Difference between revisions of "Canis lupus familiaris"
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Revision as of 15:51, 22 June 2017
- A decade of research on domestic dogs' responsiveness to human actions has led some to believe that all members of the species Canis familiaris possess a human-like social cognition not shared by their nondomesticated relatives.
- Pet domestic dogs, Canis familiaris, are highly responsive to human actions and attentional states (reviewed in Udell & Wynne 2008). In many cases, different forms of human gestures appear to act as salient stimuli, resulting in above-chance performance on a variety of human-guided tasks。
- This behaviour has often been interpreted as evidence for a human-like social cognition in domesticated canids, including a comprehension of referential meaning and cooperative intent .
Different Disease Groups & Tissues
|Gene Symbol||Gene Name||Application Scope||Accession Number||Primers (5'-3')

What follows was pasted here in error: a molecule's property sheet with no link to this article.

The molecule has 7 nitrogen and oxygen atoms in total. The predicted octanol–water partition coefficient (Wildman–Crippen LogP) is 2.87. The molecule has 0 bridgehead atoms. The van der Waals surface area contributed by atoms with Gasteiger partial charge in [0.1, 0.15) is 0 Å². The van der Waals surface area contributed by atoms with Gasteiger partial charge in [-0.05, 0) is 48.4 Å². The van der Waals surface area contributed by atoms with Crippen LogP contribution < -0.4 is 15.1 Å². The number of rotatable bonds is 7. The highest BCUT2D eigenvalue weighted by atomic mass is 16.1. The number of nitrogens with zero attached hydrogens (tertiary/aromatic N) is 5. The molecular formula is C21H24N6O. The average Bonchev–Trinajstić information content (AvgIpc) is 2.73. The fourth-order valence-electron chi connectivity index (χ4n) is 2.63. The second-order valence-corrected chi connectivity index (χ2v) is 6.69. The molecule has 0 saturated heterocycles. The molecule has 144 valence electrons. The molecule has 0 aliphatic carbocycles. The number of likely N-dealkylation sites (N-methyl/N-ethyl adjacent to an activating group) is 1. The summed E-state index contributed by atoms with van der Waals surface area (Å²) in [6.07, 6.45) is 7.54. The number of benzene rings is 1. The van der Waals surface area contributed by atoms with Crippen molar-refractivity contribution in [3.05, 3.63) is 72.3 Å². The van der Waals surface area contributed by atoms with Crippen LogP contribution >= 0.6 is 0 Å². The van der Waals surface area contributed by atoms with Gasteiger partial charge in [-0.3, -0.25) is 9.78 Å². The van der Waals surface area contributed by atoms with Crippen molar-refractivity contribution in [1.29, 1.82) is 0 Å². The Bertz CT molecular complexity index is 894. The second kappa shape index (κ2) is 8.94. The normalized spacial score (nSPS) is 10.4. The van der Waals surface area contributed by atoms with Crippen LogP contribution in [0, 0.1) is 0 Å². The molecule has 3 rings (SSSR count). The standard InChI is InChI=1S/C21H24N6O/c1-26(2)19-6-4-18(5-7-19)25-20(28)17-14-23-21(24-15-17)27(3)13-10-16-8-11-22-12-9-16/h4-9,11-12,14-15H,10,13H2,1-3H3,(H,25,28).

|Size [bp]||Tm [℃]||Detection|
|RPL13A||Ribosomal protein L13a||
|RPL32||Ribosomal protein L32||
- Name: Iain R. Peters
- Email: I.R.Peters@Bristol.ac.uk
- Institution: School of Clinical Veterinary Science, University of Bristol, Langford House, Langford, Bristol BS40 5DU, UK
Cited by 126 (Based on Google Scholar [2017-06-16])
- Peters I R, Peeters D, Helps C R, et al. Development and application of multiple internal reference (housekeeper) gene assays for accurate normalisation of canine gene expression studies[J]. Veterinary immunology and immunopathology, 2007, 117(1): 55-66.
- Udell M A R, Dorey N R, Wynne C D L. The performance of stray dogs (Canis familiaris) living in a shelter on human-guided object-choice tasks[J]. Animal Behaviour, 2010, 79(3): 717-725.